Ghost aside, other problems pile up as well: Mrs. Coates takes a nasty fall down the stairs on move-in day and breaks her hip, rushed to the hospital and leaving the students to fend for themselves, with a bit of help from the house’s handyman, Trucker, who lives in an apartment above the garage (Nightmare-adjacent). One of Cath’s essays for class goes missing and she accuses Milo of stealing it, which causes a rift between the housemates and amps up Cath’s stress as she has to pull an all-nighter rewriting her paper in those dark days before ubiquitous personal computers and Google Docs (there’s one computer lab mentioned on campus, but lots of students write their papers by hand or on typewriters). Someone shreds Linda’s swimsuit right before a meet; the required suits are expensive and Linda was only able to afford one, which means she won’t be able to compete, and risks losing her scholarship. The housemates discover that Milo and Giselle were childhood friends and went to the same high school, a secret he kept from them.
As the housemates get to know one another, figuring out who they can trust and who they can’t, they also learn more about Giselle, whose urban legend is (of course) not the whole story. While Giselle’s death was presumed to be a suicide, Jess finds threatening letters to Giselle from an old boyfriend and begins to suspect the other girl was murdered. As they learn more about Giselle’s life pre-Nightmare Hall, a dark picture emerges: her mother was terminally ill, her father distant and grieving, and her brother away in the military, leaving Giselle largely isolated with her own grief and need, a void that this mystery man stepped in to fill, taking over and controlling her life. When Giselle went to college the year before, it was the chance for a new life and a fresh start, but the only way her boyfriend would let her go was if she promised to come back after one year and marry him, driven to a jealous rage when she fails to hold up her end of the deal. He writes her a series of threatening letters, including one in which he asks “Did you really think I’d just let you go? I can’t do that … You belong to me. Forever” (192, emphasis original), and when he doesn’t get the response he wants, he shows up at Nightingale Hall, kills Giselle, and makes it look like a suicide.
The Silent Scream blends the real-life horrors of relationship abuse, stalking, murder, and grief with the supernatural influence of Giselle’s ghost, who remains in Nightingale Hall, desperate for her murderer to be brought to justice and for her loved ones to know that she did not take her own life. Jess spearheads the investigation into Giselle’s death after finding the letters when they fall out of the dresser in her room. She discovers that Trucker murdered Giselle and has been staying close to the house by posing as a handyman, which allows him to search for this incriminating evidence. While Salem University students see Nightmare Hall as a quintessential haunted house and cursed place, Trucker sees the house as a different kind of bad place, telling Jess “It was this place, the people she lived with here, that turned her against me. I knew if she’d just come away with me and we were alone together, we’d get back to where we used to be” (223, emphasis original). Giselle found a new place and a new life, one with no room for Trucker’s manipulation and abuse, though in the end, she isn’t able to escape him. While nothing can bring Giselle back, when Trucker attacks Jess, Giselle’s spirit intervenes, saving Jess’s life and then passing on into whatever peace awaits her in the afterlife beyond Nightmare Hall, as “the old brick house seemed to shudder, as if sighing heavily, and then settle back on its haunches peacefully” (229). Given Giselle’s departure, it could well be that Nightmare Hall isn’t even actually haunted after the end of this first book, though its legend endures.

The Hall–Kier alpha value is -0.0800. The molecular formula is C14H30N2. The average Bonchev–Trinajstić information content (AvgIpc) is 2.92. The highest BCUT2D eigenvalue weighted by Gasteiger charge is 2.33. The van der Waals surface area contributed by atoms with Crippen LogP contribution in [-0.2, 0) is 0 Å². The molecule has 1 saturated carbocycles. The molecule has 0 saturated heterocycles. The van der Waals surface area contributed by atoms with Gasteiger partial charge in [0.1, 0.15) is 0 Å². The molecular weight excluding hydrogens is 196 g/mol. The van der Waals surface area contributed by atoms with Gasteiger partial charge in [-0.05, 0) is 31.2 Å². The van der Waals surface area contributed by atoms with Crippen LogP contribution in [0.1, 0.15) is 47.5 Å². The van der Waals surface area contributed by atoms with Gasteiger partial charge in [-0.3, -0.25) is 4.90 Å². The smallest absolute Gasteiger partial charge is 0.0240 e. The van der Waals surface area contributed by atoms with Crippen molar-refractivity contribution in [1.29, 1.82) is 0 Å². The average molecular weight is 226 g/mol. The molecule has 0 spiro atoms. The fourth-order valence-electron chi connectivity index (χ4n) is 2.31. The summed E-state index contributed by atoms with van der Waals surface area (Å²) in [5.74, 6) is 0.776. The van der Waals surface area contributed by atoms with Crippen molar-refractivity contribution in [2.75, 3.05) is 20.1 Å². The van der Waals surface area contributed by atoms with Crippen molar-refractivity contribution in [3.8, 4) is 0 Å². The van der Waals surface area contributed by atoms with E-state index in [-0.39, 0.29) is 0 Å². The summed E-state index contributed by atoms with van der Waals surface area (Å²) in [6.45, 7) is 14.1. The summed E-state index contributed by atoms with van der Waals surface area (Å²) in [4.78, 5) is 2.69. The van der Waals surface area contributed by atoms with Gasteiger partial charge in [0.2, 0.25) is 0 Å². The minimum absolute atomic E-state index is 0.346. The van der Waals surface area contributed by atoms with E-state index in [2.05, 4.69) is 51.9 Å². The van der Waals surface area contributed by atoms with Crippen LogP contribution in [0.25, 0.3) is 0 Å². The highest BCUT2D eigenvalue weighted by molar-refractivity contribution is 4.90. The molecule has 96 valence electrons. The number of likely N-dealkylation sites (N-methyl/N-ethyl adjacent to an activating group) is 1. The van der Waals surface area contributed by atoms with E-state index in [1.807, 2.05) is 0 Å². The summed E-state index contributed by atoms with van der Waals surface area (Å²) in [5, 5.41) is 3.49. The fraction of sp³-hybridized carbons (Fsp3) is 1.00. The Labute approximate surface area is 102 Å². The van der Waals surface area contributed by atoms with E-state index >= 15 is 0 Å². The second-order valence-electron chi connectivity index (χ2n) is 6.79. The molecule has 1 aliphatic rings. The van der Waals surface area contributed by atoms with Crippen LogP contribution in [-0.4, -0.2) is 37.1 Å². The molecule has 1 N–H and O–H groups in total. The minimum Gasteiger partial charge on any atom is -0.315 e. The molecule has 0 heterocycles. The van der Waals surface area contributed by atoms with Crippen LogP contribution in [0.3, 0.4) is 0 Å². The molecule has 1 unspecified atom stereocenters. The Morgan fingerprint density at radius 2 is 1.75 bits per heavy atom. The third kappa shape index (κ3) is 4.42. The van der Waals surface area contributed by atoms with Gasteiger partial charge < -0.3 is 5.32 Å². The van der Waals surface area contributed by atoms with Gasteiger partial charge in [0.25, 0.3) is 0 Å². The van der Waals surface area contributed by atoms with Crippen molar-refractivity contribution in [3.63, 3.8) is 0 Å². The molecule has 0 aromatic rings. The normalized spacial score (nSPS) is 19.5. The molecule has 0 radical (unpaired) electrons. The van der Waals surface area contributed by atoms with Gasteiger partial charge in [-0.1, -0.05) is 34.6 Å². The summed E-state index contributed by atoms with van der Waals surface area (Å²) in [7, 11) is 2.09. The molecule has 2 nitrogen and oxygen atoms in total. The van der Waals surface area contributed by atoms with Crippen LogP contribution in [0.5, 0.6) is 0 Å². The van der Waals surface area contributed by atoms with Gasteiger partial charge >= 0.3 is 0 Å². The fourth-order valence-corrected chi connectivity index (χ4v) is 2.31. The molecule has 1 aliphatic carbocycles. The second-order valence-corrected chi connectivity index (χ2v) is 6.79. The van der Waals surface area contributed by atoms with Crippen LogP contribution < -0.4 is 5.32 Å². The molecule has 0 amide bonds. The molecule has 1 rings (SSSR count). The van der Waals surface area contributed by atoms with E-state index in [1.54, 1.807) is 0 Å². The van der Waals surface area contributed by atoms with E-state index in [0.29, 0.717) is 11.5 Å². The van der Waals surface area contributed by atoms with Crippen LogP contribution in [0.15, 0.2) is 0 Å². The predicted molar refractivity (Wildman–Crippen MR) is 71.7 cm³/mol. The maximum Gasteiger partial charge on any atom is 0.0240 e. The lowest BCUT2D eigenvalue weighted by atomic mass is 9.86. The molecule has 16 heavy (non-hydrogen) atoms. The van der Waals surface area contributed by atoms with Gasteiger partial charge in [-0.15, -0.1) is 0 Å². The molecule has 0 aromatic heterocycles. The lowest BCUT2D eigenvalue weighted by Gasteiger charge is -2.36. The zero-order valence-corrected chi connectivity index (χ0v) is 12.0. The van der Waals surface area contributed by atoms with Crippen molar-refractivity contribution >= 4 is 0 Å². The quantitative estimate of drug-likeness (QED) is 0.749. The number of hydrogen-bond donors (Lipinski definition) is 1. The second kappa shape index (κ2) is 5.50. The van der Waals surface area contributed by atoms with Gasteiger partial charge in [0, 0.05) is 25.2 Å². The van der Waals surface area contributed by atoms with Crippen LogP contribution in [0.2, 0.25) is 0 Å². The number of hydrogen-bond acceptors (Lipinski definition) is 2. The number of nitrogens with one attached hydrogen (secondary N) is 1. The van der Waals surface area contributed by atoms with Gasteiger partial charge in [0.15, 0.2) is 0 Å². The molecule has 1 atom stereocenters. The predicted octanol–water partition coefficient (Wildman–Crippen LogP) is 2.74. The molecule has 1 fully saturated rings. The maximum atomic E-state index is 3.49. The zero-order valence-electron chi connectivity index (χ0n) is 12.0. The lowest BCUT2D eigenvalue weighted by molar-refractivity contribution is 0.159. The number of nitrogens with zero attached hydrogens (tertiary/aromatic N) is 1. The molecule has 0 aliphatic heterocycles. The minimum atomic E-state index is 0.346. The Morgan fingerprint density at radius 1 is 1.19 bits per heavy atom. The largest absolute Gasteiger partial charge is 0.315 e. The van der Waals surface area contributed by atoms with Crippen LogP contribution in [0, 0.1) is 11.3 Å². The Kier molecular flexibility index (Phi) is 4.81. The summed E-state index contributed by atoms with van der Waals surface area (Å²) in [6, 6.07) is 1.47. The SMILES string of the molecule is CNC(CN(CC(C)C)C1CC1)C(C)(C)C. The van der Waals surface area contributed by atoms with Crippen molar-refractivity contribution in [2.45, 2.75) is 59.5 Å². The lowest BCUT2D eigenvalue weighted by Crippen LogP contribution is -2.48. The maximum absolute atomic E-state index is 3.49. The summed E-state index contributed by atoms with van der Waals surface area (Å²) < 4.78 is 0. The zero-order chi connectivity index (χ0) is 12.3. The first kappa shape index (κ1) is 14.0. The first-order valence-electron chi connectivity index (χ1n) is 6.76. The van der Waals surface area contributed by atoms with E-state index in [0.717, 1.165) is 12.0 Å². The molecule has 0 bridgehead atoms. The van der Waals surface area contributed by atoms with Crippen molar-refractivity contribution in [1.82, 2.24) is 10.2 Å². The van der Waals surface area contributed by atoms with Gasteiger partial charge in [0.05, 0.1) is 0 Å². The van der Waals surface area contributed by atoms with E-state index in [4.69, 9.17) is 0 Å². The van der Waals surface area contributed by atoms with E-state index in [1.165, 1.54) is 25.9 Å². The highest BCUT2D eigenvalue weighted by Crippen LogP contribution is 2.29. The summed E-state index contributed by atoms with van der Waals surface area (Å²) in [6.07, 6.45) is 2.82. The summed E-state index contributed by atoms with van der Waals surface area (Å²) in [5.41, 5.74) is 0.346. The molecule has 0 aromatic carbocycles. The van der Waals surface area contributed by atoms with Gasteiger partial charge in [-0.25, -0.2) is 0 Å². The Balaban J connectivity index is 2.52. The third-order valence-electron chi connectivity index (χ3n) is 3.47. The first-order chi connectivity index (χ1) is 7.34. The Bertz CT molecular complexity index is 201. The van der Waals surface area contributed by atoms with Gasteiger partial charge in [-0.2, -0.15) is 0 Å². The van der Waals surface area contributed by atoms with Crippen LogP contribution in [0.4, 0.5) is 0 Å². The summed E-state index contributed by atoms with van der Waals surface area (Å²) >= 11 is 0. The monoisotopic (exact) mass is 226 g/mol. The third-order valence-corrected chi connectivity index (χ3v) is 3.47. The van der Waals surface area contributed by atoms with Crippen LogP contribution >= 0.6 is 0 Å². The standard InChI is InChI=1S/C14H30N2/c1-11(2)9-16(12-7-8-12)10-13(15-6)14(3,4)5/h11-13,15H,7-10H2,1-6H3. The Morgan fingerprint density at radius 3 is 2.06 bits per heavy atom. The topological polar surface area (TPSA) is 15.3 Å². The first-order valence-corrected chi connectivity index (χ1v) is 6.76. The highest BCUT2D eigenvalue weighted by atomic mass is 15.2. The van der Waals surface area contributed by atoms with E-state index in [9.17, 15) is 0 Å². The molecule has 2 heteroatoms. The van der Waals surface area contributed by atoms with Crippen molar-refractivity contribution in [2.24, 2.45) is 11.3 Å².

While every campus has its legends and ghost stories, tales of monsters and vampires are a bit fewer and further between, though Salem University has at least one of each. Just like the realistic horrors that complicate the ghost story of Nightmare Hall, however, in both Monster and The Vampire’s Kiss, the dangers aren’t limited to the supernatural. In Monster, Salem University students are being attacked by a mysterious creature in the woods, usually when they’re out in the woods near Varsity Pond. Students head that way to take an ill-advised shortcut, to clandestinely canoodle, or as part of some secret hazing ritual, and end up attacked by the monster, who smells terrible, has coarse fur, and razor-sharp claws. Despite the real damage inflicted by the monster’s attacks and the physical evidence it leaves behind, it takes people a long time to actually accept that there might be a literal monster on the loose. The attacks are explained away as a hazing prank that went wrong and as some sort of experimental drama performance, with students debating the veracity of these stories, while the police just flat-out refuse to believe in the possibility of a monster.